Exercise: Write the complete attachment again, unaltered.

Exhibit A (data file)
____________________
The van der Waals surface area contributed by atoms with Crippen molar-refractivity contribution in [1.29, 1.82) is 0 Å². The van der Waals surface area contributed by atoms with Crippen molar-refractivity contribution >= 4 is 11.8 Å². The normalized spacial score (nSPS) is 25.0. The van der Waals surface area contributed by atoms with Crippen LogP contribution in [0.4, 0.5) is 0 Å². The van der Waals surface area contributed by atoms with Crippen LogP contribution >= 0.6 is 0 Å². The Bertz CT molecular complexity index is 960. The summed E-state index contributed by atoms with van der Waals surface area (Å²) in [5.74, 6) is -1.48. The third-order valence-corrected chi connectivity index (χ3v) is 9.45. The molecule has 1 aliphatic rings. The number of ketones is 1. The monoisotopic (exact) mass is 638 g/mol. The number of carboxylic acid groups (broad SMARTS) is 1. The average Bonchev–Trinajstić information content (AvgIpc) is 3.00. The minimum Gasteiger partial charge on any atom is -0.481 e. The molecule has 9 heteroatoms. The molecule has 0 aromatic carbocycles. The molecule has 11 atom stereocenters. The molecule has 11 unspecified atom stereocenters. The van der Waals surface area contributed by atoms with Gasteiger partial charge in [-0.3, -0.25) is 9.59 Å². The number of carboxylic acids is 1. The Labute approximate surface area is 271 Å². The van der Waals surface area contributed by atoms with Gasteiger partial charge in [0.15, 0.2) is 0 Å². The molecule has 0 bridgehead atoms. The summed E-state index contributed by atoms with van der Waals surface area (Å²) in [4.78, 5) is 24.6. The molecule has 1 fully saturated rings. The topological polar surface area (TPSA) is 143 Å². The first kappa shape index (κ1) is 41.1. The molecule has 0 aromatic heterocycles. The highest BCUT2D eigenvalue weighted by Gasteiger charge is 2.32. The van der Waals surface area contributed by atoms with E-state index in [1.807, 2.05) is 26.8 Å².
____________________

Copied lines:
The van der Waals surface area contributed by atoms with Crippen molar-refractivity contribution in [1.29, 1.82) is 0 Å². The van der Waals surface area contributed by atoms with Crippen molar-refractivity contribution >= 4 is 11.8 Å². The normalized spacial score (nSPS) is 25.0. The van der Waals surface area contributed by atoms with Crippen LogP contribution in [0.4, 0.5) is 0 Å². The van der Waals surface area contributed by atoms with Crippen LogP contribution >= 0.6 is 0 Å². The Bertz CT molecular complexity index is 960. The summed E-state index contributed by atoms with van der Waals surface area (Å²) in [5.74, 6) is -1.48. The third-order valence-corrected chi connectivity index (χ3v) is 9.45. The molecule has 1 aliphatic rings. The number of ketones is 1. The monoisotopic (exact) mass is 638 g/mol. The number of carboxylic acid groups (broad SMARTS) is 1. The average Bonchev–Trinajstić information content (AvgIpc) is 3.00. The minimum Gasteiger partial charge on any atom is -0.481 e. The molecule has 9 heteroatoms. The molecule has 0 aromatic carbocycles. The molecule has 11 atom stereocenters. The molecule has 11 unspecified atom stereocenters. The van der Waals surface area contributed by atoms with Gasteiger partial charge in [-0.3, -0.25) is 9.59 Å². The number of carboxylic acids is 1. The Labute approximate surface area is 271 Å². The van der Waals surface area contributed by atoms with Gasteiger partial charge in [0.15, 0.2) is 0 Å². The molecule has 0 bridgehead atoms. The summed E-state index contributed by atoms with van der Waals surface area (Å²) in [4.78, 5) is 24.6. The molecule has 1 fully saturated rings. The topological polar surface area (TPSA) is 143 Å². The first kappa shape index (κ1) is 41.1. The molecule has 0 aromatic heterocycles. The highest BCUT2D eigenvalue weighted by Gasteiger charge is 2.32. The van der Waals surface area contributed by atoms with E-state index in [1.807, 2.05) is 26.8 Å².